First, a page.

Dzud emergency in Mongolia moves to risk of floods and environmental contamination

People in Mongolia continue to grapple with the effects of a severe dzud—an extreme winter event with temperatures dropping to −30°C or lower and strong winds, heavy snow and ice.

On account of this dzud (2023-2024), Mongolia saw the highest snowfall recorded in the last 49 years. At its peak, the dzud affected 90% of the territory of Mongolia, killing more than 5.9 million or over 9% of the total livestock, as of 28 March 2024.

Populations in rural areas have been most severely impacted. Blocked roads and trails make it difficult, and sometimes impossible, for primary health care providers of soum health centres to reach patients.

Floods and health risks for communities in Mongolia

As spring in the northern hemisphere approaches, with rising temperatures and longer days, the thick layers of ice caused by the dzud have started to melt. The water level of rivers and lakes has increased, and the melting of heavy snow on the mountains has created a risk of floods or flash floods in Mongolia. Floods can have medium- and long-term health impacts, including an increase in the transmission of water- and food-borne diseases.

Ulaanbaatar city, located in the middle of high mountains with two large rivers that flow through the center of the city, is potentially at risk of flooding due to melting snow and ice. About 60% of Ulaanbaatar’s population live in “Ger” areas or districts that are areas with traditional tent-like dwellings and private houses without adequate sanitation infrastructure.

These areas are more susceptible to floods and related health impacts. Floods can also damage infrastructure and displace those affected, cause pit latrines to overflow, pollute the environment and soil, and increase the risk of infectious disease outbreaks.

There is also a risk of zoonotic and other infectious disease outbreaks during the handling, removal, and burial, of livestock carcasses. Dead animal carcasses, if left to decompose, can become a breeding ground for infectious diseases.

WHO support

WHO and international partners have issued funding appeals to ensure that communities living in areas most affected by the dzud can continue to receive health care during this emergency — while also accounting for the loss of income and livelihoods caused by the death of millions of livestock.

Thus far, WHO has shipped four tons of medicines and medical supplies from its global and regional stockpiles to provincial health departments for further allocation to affected soums.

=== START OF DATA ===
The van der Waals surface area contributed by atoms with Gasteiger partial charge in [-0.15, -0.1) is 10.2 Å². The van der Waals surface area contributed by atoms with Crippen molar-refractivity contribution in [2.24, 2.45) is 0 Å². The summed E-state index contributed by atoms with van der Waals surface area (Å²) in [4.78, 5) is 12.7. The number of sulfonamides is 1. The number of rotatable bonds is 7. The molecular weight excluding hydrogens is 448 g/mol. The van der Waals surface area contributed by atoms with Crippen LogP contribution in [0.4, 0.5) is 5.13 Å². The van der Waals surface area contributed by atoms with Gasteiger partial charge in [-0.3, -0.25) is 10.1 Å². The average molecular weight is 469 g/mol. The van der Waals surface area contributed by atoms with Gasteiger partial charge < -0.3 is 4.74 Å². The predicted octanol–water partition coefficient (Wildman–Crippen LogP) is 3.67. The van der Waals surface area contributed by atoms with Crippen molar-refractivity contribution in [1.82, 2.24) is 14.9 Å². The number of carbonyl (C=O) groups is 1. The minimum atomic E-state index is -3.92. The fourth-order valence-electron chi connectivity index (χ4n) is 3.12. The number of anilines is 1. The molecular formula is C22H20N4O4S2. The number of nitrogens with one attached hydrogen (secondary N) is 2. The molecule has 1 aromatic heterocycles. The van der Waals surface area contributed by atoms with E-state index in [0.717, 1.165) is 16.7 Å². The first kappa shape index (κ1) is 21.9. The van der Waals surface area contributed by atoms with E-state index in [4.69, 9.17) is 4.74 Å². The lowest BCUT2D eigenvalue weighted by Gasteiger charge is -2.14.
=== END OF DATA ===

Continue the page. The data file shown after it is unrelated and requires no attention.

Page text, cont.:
In partnership with Mongolia’s Ministry of Health, WHO is enabling the delivery of essential and emergency medical services across provinces and districts. This includes training frontline health workers to deliver mental health and psychosocial support; building capacity among frontline workers to support those experiencing depression or anxiety. Health workers are thus equipped to protect the health of at-risk and vulnerable populations and ensure that these communities stay safe.

Herders and their families have received medical consultations and have been given relevant health information. To ensure that vulnerable communities have the health information they need, WHO is supporting government efforts to disseminate vital preparedness and response information to health care facilities and the public at large.

At this time, when winter is gradually transitioning to springtime, WHO recognizes the emerging risks of flooding and potential environmental contamination and is bolstering community resilience through preparedness, readiness, and response strategies derived from lessons learned from past events.

Response priorities include preventing infectious disease outbreaks through water, sanitation and hygiene measures and the provision of immediate medical care to affected communities, particularly those most vulnerable. By identifying and addressing community health risks, WHO is ensuring the continuity of essential services and preparing for increased medical demands.

Through these concerted actions, WHO aims to strengthen the resilience of Mongolia’s communities, enabling them to thrive in the face of adversity.

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